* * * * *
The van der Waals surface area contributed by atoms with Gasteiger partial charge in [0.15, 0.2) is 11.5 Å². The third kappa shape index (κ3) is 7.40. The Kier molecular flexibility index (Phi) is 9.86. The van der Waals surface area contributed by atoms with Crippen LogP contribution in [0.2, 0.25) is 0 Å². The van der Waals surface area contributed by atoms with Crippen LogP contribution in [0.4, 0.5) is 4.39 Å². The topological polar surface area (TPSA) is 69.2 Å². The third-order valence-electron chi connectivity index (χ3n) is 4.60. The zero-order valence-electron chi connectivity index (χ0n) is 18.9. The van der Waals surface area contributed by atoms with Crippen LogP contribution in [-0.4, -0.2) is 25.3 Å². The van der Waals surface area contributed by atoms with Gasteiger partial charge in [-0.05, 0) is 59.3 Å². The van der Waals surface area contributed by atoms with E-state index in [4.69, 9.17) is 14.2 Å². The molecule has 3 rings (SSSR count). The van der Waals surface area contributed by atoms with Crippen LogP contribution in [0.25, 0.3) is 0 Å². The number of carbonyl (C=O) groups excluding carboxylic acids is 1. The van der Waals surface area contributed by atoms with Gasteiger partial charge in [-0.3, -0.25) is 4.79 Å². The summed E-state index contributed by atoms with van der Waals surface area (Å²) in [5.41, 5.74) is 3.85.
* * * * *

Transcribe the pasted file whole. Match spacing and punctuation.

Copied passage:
The van der Waals surface area contributed by atoms with Gasteiger partial charge in [0.15, 0.2) is 11.5 Å². The third kappa shape index (κ3) is 7.40. The Kier molecular flexibility index (Phi) is 9.86. The van der Waals surface area contributed by atoms with Crippen LogP contribution in [0.2, 0.25) is 0 Å². The van der Waals surface area contributed by atoms with Crippen LogP contribution in [0.4, 0.5) is 4.39 Å². The topological polar surface area (TPSA) is 69.2 Å². The third-order valence-electron chi connectivity index (χ3n) is 4.60. The zero-order valence-electron chi connectivity index (χ0n) is 18.9. The van der Waals surface area contributed by atoms with Crippen LogP contribution in [-0.4, -0.2) is 25.3 Å². The van der Waals surface area contributed by atoms with Gasteiger partial charge in [-0.05, 0) is 59.3 Å². The van der Waals surface area contributed by atoms with E-state index in [4.69, 9.17) is 14.2 Å². The molecule has 3 rings (SSSR count). The van der Waals surface area contributed by atoms with Crippen LogP contribution in [0.25, 0.3) is 0 Å². The number of carbonyl (C=O) groups excluding carboxylic acids is 1. The van der Waals surface area contributed by atoms with Gasteiger partial charge in [-0.3, -0.25) is 4.79 Å². The summed E-state index contributed by atoms with van der Waals surface area (Å²) in [5.41, 5.74) is 3.85.